Pharmacist-led reviews resulted in 55% (n=238) of patients having a blood-glucose-lowering agent stopped and, in 45% (n=198) of patients, a medication was changed (for example, the blood-glucose-lowering agent was continued, but at a lower dose). Some 541 medication optimisation recommendations not relating to blood glucose management were also made.
Around 20% of recommendations were related to renal function decline, where therapies should have been reduced/stopped in line with the manufacturer’s recommendations. In addition, 60% (n=204) of patients reviewed had an HbA1c ≤48mmol/mol, of which 19% (n=66) were ≤42mmol/mol; all were receiving blood-glucose-lowering therapies. Where HbA1c was deemed unreliable (for example, in severe chronic kidney disease) these readings were excluded.
Throughout the project, medicines management pharmacists delivered several education and training sessions to clinicians working in community, primary and secondary settings. Around 200 clinicians attended these events; 93% of attendees rated the session as good/excellent and reported that their practice would change as a result.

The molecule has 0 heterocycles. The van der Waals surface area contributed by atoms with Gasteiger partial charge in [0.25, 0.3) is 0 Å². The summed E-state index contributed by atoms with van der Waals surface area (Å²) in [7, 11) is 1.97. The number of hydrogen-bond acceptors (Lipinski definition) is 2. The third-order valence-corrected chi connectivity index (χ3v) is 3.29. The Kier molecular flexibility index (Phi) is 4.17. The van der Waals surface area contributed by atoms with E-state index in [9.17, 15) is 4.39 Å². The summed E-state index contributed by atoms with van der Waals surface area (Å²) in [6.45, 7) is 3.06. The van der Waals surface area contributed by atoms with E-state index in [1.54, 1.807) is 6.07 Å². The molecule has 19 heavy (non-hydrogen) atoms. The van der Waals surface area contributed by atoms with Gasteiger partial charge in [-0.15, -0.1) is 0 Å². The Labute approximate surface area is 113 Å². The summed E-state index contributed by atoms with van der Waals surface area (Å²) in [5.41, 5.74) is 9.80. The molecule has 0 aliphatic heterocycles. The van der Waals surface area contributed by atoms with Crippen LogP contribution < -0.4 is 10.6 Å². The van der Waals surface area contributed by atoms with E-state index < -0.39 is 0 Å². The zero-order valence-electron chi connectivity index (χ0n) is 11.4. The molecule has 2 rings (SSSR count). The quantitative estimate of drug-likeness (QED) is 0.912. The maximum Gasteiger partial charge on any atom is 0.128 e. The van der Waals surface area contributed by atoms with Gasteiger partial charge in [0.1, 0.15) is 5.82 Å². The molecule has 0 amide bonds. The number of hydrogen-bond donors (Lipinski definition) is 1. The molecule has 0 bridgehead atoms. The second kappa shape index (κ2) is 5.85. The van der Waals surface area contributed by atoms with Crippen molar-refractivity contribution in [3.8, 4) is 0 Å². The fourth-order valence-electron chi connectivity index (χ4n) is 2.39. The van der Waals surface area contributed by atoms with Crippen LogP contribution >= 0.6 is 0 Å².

The project generated total financial savings of £75,000, which does not include savings by practices that continued to review patients beyond the requirements for the scheme, nor the financial benefits of preventing a hospital admission for hypoglycaemia.
During the initial stages of the project development, some diabetes leads did not feel overtreatment of T2DM in older people was a problem as individualising targets was part of their routine practice. However, case presentation of severely frail patients with low HbA1c treated with insulin and/or sulfonylureas justified the development of the project.